I used to once a year or so archive stuff to CDs/DVDs, for another back up. But it's so incredibly slow to do that now, that it just isn't practical. Plus, the disks only last a few years before becoming unreadable. And 'archives' that self-delete that quickly aren't worthy of the name. Ouch!
So now I'm using OneDrive, and it's working pretty well, although OneDrive's update and synching check processes can get pretty lengthy with just a relatively small number of files backed up there. Right now I have about half a Gigabyte in OneDrive, consisting of 161 files.
I wondered about how to maintain some confidentiality of sensitive files on OneDrive, and found the solution apparently already on my PC, from a download I'd made when Amazon wanted authors to compress their book files for uploading: an app called 7-Zip. Turns out 7-Zip will also encrypt files during compression if you want, even using AES-256, which is supposed to be a pretty good scrambler. You set the password you want, encrypt it, then copy it over to your OneDrive for backup.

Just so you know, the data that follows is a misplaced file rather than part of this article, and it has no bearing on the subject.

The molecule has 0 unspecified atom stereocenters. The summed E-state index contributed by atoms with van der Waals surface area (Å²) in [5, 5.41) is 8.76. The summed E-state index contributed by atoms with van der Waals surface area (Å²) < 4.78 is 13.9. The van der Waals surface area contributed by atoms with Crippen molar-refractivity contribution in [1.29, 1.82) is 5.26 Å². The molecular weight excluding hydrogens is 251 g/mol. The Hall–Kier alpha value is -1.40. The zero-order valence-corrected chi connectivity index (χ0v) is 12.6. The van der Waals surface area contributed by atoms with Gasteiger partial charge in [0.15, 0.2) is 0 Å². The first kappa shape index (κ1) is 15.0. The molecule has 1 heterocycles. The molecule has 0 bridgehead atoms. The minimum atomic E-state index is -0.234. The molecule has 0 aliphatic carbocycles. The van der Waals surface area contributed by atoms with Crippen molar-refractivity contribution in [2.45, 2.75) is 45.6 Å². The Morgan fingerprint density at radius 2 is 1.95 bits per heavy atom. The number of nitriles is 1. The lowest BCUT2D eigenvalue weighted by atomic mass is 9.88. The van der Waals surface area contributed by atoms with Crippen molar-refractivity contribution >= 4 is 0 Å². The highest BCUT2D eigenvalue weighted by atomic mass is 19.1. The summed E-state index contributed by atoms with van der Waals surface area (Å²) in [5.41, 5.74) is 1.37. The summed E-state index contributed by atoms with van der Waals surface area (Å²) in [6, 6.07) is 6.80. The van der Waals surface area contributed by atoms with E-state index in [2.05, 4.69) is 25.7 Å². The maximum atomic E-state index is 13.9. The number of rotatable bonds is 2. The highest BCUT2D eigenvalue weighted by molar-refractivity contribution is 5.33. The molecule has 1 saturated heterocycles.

My Windows 7 PC stopped keeping accurate time when powered down overnight.
I've also had another problem crop up recently: my PC can no longer keep correct time. It did so faithfully and reliably for years, ever since I bought it new, until 2-25-15. I suspect a Windows 7 update to possibly be to blame. Ever since 2-25, I've had to go into my control panels and synch up my PC time with Microsoft or US government servers, soon after boot up.
I'd set the control panel to do this itself daily if I could. But the minimum interval available there seems to be weekly.
I did some Googling/troubleshooting of this one too, to no avail. Nothing I did fixed the problem. And from the dearth of info I found about it, it seems modern PCs have dispensed with the onboard battery on the circuit board which used to help with such matters. So I guess there's no battery to replace.
I suppose I could try leaving my UPS (uninterruptible power supply) switched on to keep the PC energized even when shut down, to see if it keeps proper time then, but I'd rather not. And it never seemed to need it before.